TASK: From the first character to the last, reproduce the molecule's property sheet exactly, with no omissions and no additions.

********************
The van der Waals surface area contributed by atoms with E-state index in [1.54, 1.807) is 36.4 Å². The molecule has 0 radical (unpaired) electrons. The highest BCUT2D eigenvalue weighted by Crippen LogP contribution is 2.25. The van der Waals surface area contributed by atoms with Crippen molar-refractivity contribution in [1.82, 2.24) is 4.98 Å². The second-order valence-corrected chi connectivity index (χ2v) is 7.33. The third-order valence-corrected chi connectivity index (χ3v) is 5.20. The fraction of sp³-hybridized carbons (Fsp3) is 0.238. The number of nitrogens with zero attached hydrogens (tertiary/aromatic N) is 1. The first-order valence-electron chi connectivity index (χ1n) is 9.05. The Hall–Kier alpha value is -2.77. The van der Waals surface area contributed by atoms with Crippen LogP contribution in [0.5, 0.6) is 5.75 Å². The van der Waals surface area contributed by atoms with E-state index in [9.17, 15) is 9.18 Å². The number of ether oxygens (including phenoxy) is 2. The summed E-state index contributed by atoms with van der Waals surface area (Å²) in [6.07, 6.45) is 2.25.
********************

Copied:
The van der Waals surface area contributed by atoms with E-state index in [1.54, 1.807) is 36.4 Å². The molecule has 0 radical (unpaired) electrons. The highest BCUT2D eigenvalue weighted by Crippen LogP contribution is 2.25. The van der Waals surface area contributed by atoms with Crippen molar-refractivity contribution in [1.82, 2.24) is 4.98 Å². The second-order valence-corrected chi connectivity index (χ2v) is 7.33. The third-order valence-corrected chi connectivity index (χ3v) is 5.20. The fraction of sp³-hybridized carbons (Fsp3) is 0.238. The number of nitrogens with zero attached hydrogens (tertiary/aromatic N) is 1. The first-order valence-electron chi connectivity index (χ1n) is 9.05. The Hall–Kier alpha value is -2.77. The van der Waals surface area contributed by atoms with Crippen LogP contribution in [0.5, 0.6) is 5.75 Å². The van der Waals surface area contributed by atoms with E-state index in [9.17, 15) is 9.18 Å². The number of ether oxygens (including phenoxy) is 2. The summed E-state index contributed by atoms with van der Waals surface area (Å²) in [6.07, 6.45) is 2.25.